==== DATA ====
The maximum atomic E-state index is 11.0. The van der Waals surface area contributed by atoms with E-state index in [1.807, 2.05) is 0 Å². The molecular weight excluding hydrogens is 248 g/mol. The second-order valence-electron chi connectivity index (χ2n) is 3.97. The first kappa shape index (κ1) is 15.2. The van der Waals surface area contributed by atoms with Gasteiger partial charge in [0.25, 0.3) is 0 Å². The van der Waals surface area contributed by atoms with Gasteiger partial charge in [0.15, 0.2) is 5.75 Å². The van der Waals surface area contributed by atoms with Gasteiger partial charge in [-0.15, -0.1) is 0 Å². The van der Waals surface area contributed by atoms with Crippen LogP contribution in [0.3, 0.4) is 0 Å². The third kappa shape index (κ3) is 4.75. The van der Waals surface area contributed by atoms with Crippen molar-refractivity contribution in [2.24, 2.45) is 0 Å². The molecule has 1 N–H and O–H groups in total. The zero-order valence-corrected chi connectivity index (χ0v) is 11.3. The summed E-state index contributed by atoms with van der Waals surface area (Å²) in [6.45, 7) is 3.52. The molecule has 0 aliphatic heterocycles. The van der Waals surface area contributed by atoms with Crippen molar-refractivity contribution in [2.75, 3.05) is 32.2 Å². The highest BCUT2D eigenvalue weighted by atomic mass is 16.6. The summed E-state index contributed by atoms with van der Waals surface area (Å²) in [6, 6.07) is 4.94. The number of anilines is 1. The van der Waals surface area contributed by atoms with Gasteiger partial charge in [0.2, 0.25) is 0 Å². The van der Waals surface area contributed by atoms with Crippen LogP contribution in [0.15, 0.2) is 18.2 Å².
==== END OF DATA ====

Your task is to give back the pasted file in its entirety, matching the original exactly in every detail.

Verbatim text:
The maximum atomic E-state index is 11.0. The van der Waals surface area contributed by atoms with E-state index in [1.807, 2.05) is 0 Å². The molecular weight excluding hydrogens is 248 g/mol. The second-order valence-electron chi connectivity index (χ2n) is 3.97. The first kappa shape index (κ1) is 15.2. The van der Waals surface area contributed by atoms with Gasteiger partial charge in [0.25, 0.3) is 0 Å². The van der Waals surface area contributed by atoms with Gasteiger partial charge in [0.15, 0.2) is 5.75 Å². The van der Waals surface area contributed by atoms with Gasteiger partial charge in [-0.15, -0.1) is 0 Å². The van der Waals surface area contributed by atoms with Crippen LogP contribution in [0.3, 0.4) is 0 Å². The third kappa shape index (κ3) is 4.75. The van der Waals surface area contributed by atoms with Crippen molar-refractivity contribution in [2.24, 2.45) is 0 Å². The molecule has 1 N–H and O–H groups in total. The zero-order valence-corrected chi connectivity index (χ0v) is 11.3. The summed E-state index contributed by atoms with van der Waals surface area (Å²) in [6.45, 7) is 3.52. The molecule has 0 aliphatic heterocycles. The van der Waals surface area contributed by atoms with Crippen molar-refractivity contribution in [2.75, 3.05) is 32.2 Å². The highest BCUT2D eigenvalue weighted by atomic mass is 16.6. The summed E-state index contributed by atoms with van der Waals surface area (Å²) in [6, 6.07) is 4.94. The number of anilines is 1. The van der Waals surface area contributed by atoms with Gasteiger partial charge in [0.2, 0.25) is 0 Å². The van der Waals surface area contributed by atoms with Crippen LogP contribution in [0.15, 0.2) is 18.2 Å².